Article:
3. Upgrade/Upsize existing water distribution line between the two water plants

and create a water system loop for redundancy/resiliency.

  1. Inspect, rehabilitate, and re-paint existing ground storage tanks at each water plant.
  2. Rehabilitate and re-paint the elevated storage tank at the Hollywood water plant.

City of Galveston: South Shore Drainage Project - $54,309,999

LMI Percentage: 56.27%

Runoff in the city generally flows from south to north towards the bay. Elevations in this area range from approximately 1 to 18-feet above sea level. As a result, the South Shore improvement and service areas experience frequent flooding, inundation of storm sewers, and ponding in streets due to the flat topography, inadequate system capacity, and tidal backflow. This frequent flooding also impacts access to evacuation routes and critical lifelines. The South Shore Project will reduce long-term risk of damage to and loss of property, suffering, and hardship for residents within the designated improvement and service areas by increasing the capacity of the existing storm drainage system.

Upon completion of the South Shore Drainage project, the city will have the capacity to effectively control rainwater produced in a 100-year event within the city’s right- of-way and eliminate ponding/flooding of private property within the boundaries of the project improvement area. This project will also significantly reduce flooding in the project service areas adjacent to the improvement area, reduce flooding on the city’s major evacuation route along 61st Street, provide critical access to community lifelines, and increase the city’s resiliency to flooding from future events. In addition, at least one lane of emergency vehicle access will be available during a 25-year storm event.

Drainage Improvements

Pump Station

City of Hitchcock: Wastewater Treatment System Improvements - $3,598,615

LMI Percentage: 57.47%

The City of Hitchcock experiences heavy rains, floods and hurricanes that flood the city, which results in damages to the public infrastructure. Heavy rain events in this area impacts the wastewater system by overflowing the lines, disrupting sewer service, and exceeding permitted flows. The wastewater treatment plant is approximately 40 years old and is easily impacted with the increasing number of floods and rain events. The activities planned aim to increase the reliability of wastewater delivery and treatment during high rain events resulting from hurricanes and tropical storms/depressions.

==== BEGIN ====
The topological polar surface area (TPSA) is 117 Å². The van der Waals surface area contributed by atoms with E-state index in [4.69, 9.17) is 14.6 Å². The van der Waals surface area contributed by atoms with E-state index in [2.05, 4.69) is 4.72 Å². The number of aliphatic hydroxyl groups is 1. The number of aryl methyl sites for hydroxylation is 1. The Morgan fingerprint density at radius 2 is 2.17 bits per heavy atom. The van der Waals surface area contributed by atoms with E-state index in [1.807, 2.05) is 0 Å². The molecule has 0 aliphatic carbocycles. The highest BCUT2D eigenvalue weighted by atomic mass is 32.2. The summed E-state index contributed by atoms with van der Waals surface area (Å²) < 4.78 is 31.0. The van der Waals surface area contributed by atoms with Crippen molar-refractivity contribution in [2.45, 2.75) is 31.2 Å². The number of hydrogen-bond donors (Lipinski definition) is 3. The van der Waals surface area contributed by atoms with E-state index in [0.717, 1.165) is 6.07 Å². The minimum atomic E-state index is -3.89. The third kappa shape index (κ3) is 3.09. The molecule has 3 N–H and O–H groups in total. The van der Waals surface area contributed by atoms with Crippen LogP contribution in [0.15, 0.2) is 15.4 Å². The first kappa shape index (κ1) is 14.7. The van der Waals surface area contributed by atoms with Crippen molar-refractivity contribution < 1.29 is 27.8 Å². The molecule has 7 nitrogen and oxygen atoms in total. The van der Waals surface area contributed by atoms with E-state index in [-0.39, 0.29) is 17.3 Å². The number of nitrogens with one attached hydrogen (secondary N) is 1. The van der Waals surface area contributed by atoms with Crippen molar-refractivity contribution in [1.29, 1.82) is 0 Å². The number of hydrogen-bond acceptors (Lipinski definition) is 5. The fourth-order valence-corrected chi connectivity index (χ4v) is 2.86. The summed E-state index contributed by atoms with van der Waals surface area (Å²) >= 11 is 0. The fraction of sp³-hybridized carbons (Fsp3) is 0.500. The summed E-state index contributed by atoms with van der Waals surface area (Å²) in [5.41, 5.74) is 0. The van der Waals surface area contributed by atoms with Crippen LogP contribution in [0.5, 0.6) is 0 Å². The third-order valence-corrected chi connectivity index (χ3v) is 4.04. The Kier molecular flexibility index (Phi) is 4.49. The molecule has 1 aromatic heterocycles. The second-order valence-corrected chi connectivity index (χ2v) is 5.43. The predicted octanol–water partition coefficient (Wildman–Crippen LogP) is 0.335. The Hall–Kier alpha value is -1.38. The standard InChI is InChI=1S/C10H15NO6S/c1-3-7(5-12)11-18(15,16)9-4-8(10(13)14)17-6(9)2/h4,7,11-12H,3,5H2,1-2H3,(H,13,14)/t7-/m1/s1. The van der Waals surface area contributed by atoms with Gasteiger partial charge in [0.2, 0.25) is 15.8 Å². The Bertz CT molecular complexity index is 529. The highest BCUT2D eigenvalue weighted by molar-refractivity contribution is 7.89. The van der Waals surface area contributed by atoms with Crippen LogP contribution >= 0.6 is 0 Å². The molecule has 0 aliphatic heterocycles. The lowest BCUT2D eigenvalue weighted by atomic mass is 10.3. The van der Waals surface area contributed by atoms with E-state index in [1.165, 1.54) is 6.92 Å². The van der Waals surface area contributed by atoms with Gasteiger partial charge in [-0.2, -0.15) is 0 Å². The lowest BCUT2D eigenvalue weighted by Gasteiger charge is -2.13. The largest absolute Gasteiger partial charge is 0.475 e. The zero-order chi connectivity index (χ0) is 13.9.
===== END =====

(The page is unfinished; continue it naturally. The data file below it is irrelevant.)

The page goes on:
The following improvements will improve treatment of wastewater and reliability of the wastewater delivery.

City of La Marque: Wastewater Treatment Plant & Lift Station Resiliency Plan - $48,904,004

LMI Percentage: 53.99 %

During hurricanes and resulting flood events, the city of La Marque’s wastewater collection and treatment system experiences serious infiltration and inflow (I/I) and/or power outages. In these events, the city’s lift stations are not able to pump the additional I/I, causing wastewater to backup into homes, overflow into ditches, and increase the risks to human health and safety.

In addition, the city’s only wastewater treatment plant (WWTP) is overwhelmed to the point it causes unauthorized discharges into Galveston Bay, thereby posing a threat to the environment and to any of the public who may have had contact with the untreated wastewater. The project will make significant improvements to the city’s lift stations and WWTP, thereby mitigating flood risk to the entire wastewater collection system. 

The City of La Marque Harvey HUD MID project will accomplish the following:

Texas City: Citywide Drainage Improvements Project - $14,965,447

LMI Percentage: 55.10%

Texas City has experienced both storm surge and torrential rains and has borne the brunt of hurricanes, and tropical storms over the past 20 years and more. During Hurricane Harvey alone, it received over 28 inches of rain and the combination of surge and rainfall almost overwhelmed the city’s infrastructure, and resulted in significant flooding, causing injury, damage of housing stock and quality, as well as unsafe and unsanitary environmental conditions. All project improvements will increase the resiliency and functionality of the drainage system in Texas City to reduce flooding by moving water and pumping to Moses Lake.

The drainage improvement project encompasses the following components:

All improvements are components of the larger city drainage system, and the addition of these facilities will increase the capacity to respond to major rain events.



More Press Releases